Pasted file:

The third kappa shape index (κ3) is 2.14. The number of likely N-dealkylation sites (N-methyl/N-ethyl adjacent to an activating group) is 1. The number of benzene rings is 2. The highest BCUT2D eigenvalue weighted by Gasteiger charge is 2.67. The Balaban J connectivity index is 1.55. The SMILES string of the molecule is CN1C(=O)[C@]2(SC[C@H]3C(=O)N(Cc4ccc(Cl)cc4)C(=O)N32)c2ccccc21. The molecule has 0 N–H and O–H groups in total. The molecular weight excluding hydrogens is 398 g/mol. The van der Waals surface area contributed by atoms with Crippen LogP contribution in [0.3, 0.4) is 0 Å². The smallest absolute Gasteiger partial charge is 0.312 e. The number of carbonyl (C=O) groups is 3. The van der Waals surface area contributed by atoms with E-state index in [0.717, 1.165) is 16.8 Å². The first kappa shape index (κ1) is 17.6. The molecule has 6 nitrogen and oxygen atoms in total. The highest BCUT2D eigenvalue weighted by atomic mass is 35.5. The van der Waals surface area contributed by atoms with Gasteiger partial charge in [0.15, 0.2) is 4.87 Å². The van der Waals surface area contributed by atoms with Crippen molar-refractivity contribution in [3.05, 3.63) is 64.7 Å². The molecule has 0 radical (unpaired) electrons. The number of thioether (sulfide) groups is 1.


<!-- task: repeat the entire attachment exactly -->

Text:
The third kappa shape index (κ3) is 2.14. The number of likely N-dealkylation sites (N-methyl/N-ethyl adjacent to an activating group) is 1. The number of benzene rings is 2. The highest BCUT2D eigenvalue weighted by Gasteiger charge is 2.67. The Balaban J connectivity index is 1.55. The SMILES string of the molecule is CN1C(=O)[C@]2(SC[C@H]3C(=O)N(Cc4ccc(Cl)cc4)C(=O)N32)c2ccccc21. The molecule has 0 N–H and O–H groups in total. The molecular weight excluding hydrogens is 398 g/mol. The van der Waals surface area contributed by atoms with Crippen LogP contribution in [0.3, 0.4) is 0 Å². The smallest absolute Gasteiger partial charge is 0.312 e. The number of carbonyl (C=O) groups is 3. The van der Waals surface area contributed by atoms with E-state index in [0.717, 1.165) is 16.8 Å². The first kappa shape index (κ1) is 17.6. The molecule has 6 nitrogen and oxygen atoms in total. The highest BCUT2D eigenvalue weighted by atomic mass is 35.5. The van der Waals surface area contributed by atoms with Gasteiger partial charge in [0.15, 0.2) is 4.87 Å². The van der Waals surface area contributed by atoms with Crippen molar-refractivity contribution in [3.05, 3.63) is 64.7 Å². The molecule has 0 radical (unpaired) electrons. The number of thioether (sulfide) groups is 1.